The world’s youngest nation is in crisis. Meet a teenage refugee who has twice been a refugee and dreams of building a better nation.
It was a moment of elation.
Nine-year-old Maker remembers the excitement that swirled around the refugee camp. His family could finally return home.
The eight years of living as an outsider in another country were over. Goodbye crowded quarters. So long food rations. Farewell endless queues to access water.
The 20-year conflict that had ripped that Sudan in two and killed an estimated 1.5 million people was finally ending.
Peace had come
South Sudan was independent, and anything was possible.
Maker and his family joined thousands of displaced people who returned home in 2011.
“I found my relatives and my friends, and we celebrated the referendum together. We had cakes. We had drinks; we had a lot of things. People were dancing, we killed goats, and we ate a lot,” the 15-year-old remembers.
But the excitement didn’t last long. Old enemies were unforgiving, a thirst for vengeance and a fight for power quickly escalated.
“In South Sudan, you couldn’t live freely. There was no place to walk without being afraid something would happen. Everyone has enemies. Even if you’re very small, they’ll say you’ll grow up. They don’t care, they’ll kill you,” Maker says.
Within three short years, violence was so relentless that the same refugees who had returned to South Sudan in search of a new beginning fled again.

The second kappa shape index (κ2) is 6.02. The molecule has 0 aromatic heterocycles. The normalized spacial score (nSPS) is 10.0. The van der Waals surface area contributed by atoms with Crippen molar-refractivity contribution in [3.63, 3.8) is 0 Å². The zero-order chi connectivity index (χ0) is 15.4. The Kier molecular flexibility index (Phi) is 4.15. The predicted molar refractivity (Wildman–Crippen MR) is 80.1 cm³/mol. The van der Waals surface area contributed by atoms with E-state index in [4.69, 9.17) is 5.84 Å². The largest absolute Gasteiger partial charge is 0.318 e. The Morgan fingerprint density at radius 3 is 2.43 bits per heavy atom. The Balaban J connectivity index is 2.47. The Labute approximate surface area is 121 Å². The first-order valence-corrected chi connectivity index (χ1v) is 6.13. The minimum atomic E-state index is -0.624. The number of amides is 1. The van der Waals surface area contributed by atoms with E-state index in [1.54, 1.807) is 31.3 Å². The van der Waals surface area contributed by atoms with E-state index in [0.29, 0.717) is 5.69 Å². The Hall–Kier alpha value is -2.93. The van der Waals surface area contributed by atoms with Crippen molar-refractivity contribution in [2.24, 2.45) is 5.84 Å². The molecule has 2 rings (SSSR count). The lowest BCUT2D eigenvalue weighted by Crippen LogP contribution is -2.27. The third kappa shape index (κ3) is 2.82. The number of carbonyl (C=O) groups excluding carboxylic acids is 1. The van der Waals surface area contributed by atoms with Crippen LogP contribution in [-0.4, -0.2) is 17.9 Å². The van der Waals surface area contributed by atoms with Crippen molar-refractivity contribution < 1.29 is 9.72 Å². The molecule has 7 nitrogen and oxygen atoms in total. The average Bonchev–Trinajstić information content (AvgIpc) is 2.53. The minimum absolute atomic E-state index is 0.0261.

“So many people were shot when I was there, adults and children. I saw them coming with the guns. They came to our neighbours’ and then they were coming to our house. We ran,” Maker says.
Maker fled with his five siblings and his step-mother. Their father, Maker's mother and two of his younger siblings remained behind.
“It was in the evening when we left home. Our father told us that this place was not good anymore. He told us to go somewhere that we could be safe. It took us one week to leave. On the way, there were a lot of dangerous things. They (armed men) wanted to kill us. But we had good luck, we got to safety,” Maker remembers.
A return to being a refugee
Maker and his family returned to at the same refugee camp that they departed from three years earlier.
They were once again given a small mud brick hut and carved a life among the 160,000 people staying in Kakuma Refugee Camp.
While he's heard from his mother and siblings and says they are safe, Maker is unsure of his father's whereabouts.
"The last time I heard from him was the night we left," Maker says.
Three years later
Now 15, Maker says he still feels like an outsider living in Kenya, even though he has spent most of his life here.
Still, he’s glad for the country’s security and that he is “free to roam around where I like.”
Maker has found a group of friends – other boys from South Sudan - who love playing football. As the team’s captain, Maker organizes practices and leads games.
“When you see me playing, you’ll see that I’m an animal,” Maker says with a bright smile.
Providing refugees with education, food and water
World Vision is supporting the refugees who live in Kakuma. The organization partners with UNHCR and the World Food Programme to distribute food aid, provide access to clean water and build schools.
Maker attends Grade 8 at a primary school built by World Vision. He is among 4,800 refugee children getting their education at that school.
“In the future, I want to be an engineer,” he says, adding that he is already dreaming of the landmap surveys and infrastructure that needs to be built.
And yet Maker longs to return to his country of birth, the place he feels a sense of belonging.
"I'll finish my education here (in Kenya), and then I'll go back to my homeland."